INC Kremlinology

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In an operation titled "Crescent Rising," 1,000 troops with the Iraqi National Congress have been airlifted into southern Iraq. There are any number of reasons why this move makes sense. (The Times of London has a useful overview of the mission and its history.) But the interesting thing is that INC leader Ahmed Chalabi is reportedly with the mission, raising the question of whether Chalabi has won the contest to be our man in Iraq. It's unlikely Chalabi, reportedly not well known in Iraq, would be a good candidate to march through Baghdad like De Gaulle once it's secured, but consider some points.

On the one hand, this is a win for Chalabi's civilian backers in the Defense Department. I think Richard Perle was among Chalabi's patrons, though I could be wrong about that, but he is a favorite of Secretary of Defense Rumsfeld. That may not mean a whole lot—Chalabi also has considerable support within the U.S. Congress. However, his ascension has been opposed by the State Department and the CIA. Notably, the favorite candidate of both the State Department and the Financial Times, 80-year-old Adnan Pachachi, has not been doing much lately. As noted in a great story in The Scotsman, Rummy's faction has also rejected Secretary of State Powell's entire slate of postwar American civilian administrators. The CIA's alleged favorite, Nizar Khazraji, has made news lately, but mostly in a "Where's Waldo" capacity.

Chalabi is also being groomed for an advisory role in the planned postwar regime headed by General Jay Garner. His entry into Iraq suggests the Garner plan may be a done deal.

One big question: What of the non-U.S.-backed opposition? The followers of Ayatollah Bakr al Hakim are still cooling their heels in Iran, but at some point they're going to want to get in on the fun. Hakim's entry into the uprisings in 1991 was one of the factors in President GHW Bush's decision to let Saddam crush the rebellion. The problem is that Hakim would be a likely candidate to do the De Gaulle march, at least in some parts of the country. Can the U.S. keep him at a distance and still keep any credibility for its postwar administration?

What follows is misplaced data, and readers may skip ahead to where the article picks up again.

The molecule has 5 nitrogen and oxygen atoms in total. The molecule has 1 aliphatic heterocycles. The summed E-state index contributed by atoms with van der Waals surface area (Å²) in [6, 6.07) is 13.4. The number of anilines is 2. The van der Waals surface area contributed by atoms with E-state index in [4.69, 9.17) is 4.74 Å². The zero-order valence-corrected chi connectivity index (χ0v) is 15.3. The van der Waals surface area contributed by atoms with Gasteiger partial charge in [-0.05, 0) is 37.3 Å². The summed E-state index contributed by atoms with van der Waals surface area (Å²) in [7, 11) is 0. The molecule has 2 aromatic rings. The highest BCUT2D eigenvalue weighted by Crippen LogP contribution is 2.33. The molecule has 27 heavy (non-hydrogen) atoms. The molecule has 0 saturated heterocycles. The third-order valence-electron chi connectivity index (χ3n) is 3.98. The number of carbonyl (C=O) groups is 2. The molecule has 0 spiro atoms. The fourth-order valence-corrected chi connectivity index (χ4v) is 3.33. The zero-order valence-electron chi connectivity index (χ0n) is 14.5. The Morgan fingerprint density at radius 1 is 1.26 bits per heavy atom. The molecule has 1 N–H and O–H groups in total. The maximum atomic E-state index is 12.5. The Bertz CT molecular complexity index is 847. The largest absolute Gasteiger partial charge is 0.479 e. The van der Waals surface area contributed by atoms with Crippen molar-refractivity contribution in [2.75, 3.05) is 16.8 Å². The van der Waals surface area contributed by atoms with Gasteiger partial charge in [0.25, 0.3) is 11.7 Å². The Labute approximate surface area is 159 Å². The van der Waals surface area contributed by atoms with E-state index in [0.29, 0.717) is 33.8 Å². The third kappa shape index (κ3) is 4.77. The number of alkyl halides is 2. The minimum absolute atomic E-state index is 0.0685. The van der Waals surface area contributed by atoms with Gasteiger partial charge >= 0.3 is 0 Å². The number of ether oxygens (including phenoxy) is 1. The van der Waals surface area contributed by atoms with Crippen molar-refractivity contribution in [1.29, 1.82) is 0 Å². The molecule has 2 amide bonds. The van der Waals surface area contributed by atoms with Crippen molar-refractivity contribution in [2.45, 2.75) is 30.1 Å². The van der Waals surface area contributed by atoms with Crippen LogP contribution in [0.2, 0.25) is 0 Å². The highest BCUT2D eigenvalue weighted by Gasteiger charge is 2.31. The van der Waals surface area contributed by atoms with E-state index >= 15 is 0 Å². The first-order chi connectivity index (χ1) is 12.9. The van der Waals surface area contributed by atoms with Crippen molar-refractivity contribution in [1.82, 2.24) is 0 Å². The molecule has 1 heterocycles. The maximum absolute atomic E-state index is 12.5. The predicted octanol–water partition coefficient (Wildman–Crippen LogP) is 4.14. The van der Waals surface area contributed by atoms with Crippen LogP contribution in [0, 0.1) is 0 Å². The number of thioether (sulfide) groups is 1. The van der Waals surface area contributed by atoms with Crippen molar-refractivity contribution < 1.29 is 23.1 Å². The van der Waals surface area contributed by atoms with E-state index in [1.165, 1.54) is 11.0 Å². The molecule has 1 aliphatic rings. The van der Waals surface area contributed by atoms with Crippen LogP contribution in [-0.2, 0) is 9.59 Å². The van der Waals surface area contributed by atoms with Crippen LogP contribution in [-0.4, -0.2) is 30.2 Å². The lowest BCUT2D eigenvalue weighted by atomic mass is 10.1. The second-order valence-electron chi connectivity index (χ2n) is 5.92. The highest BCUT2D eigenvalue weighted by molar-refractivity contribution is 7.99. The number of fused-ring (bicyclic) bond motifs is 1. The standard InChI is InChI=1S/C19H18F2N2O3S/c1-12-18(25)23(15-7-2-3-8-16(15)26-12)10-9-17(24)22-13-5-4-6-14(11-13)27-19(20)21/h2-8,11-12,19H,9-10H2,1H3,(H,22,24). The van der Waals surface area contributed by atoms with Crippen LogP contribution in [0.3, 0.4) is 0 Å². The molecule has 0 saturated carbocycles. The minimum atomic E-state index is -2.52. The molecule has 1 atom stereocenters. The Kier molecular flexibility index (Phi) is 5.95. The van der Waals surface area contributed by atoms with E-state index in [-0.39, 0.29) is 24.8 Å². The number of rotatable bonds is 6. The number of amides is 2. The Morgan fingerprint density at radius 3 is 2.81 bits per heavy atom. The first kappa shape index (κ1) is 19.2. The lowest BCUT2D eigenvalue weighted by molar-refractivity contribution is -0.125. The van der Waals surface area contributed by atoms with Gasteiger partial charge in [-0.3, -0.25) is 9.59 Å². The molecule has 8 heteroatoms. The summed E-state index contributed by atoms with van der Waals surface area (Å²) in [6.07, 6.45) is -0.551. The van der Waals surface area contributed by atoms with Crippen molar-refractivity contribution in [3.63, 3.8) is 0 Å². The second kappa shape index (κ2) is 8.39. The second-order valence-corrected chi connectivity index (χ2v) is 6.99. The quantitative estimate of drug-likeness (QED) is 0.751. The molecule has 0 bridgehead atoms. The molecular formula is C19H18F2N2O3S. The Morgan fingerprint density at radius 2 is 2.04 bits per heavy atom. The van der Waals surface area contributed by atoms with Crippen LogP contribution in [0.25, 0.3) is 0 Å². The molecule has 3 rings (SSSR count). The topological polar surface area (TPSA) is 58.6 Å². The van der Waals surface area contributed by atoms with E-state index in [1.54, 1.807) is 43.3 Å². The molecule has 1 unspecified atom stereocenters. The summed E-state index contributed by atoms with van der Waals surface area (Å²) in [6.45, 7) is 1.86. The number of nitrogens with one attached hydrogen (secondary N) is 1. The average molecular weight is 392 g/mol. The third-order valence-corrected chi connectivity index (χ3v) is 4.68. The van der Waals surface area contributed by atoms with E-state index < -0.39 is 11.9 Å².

And a bigger thing to wonder about: Why is it generally assumed that the U.S. must repeat past strategy by placing a minority Sunni Muslim administration in place in Iraq? (Chalabi is a Shi'a, but has gotten where he is by downplaying sectarianism.) That's not a rhetorical question: It seems like there could be at least a few reasons why rebuilding Iraq under the Shi'ite majority might be strategically adantageous. I don't understand why that's considered impracticable (and if anybody has any explanations, I'd be interested to hear them).

NEXT: The Alpha and Omega

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  1. I think a Kurd should be put in charge, since they aree the only ones fighting for us.

  2. It’s wonderful stuff, this “democracy” building. Who will we put in charge, who will we favor…whoever we give the government to is bound to fail, if only for the reason that we gave it to them.

    This is the nonsense of this war.

    At least the old-style imperialists had the honesty of their intentions.

  3. Honesty… like when General Allenby told the Arabs he’d be giving them rule over their own land, when he was really just using them to fight the Turks, while secretly conspiring with the French to carve up the Near East between them? Or do you mean some other kind of honesty?

  4. Allenby’s intentions were quite transparent. The Arabs were not lied to, simply duped.

    I don’t mind deceiving our enemies. It’s when we are the ones deceived that I get annoyed.

  5. The reason that Team Bush isn’t keen on giving power to the Shiites is that they think they’re too pro-Iran and not the right sort too run a liberal democracy (the Sunnis tend to be more educated, more well-off, more used to holding power). They’re idiots, of course, because there are more Shiites in the country than Sunnis, whether Arab or Kurd. I’m consistently surprised that nobody other than war-skeptic bloggers seems to see anything wrong with the idea that a U.S.-backed regime led by the same Sunni Arabs who have always been in charge would have any credibility with people on the ground.

  6. Chalabi hasn’t lived in Iraq since 1956. He has taken almost 100 million dollars of CIA money. Plain and simple, he is a US puppet.

  7. Oddly enough, these debates have been in had in the past – specifically in India in the 19th century. Its wierd how this shit comes full circle.

  8. Bush doesn’t know a Sunni from a hole in the ground. It’s now payback time and all his ass kissers are lining up, lips puckered.

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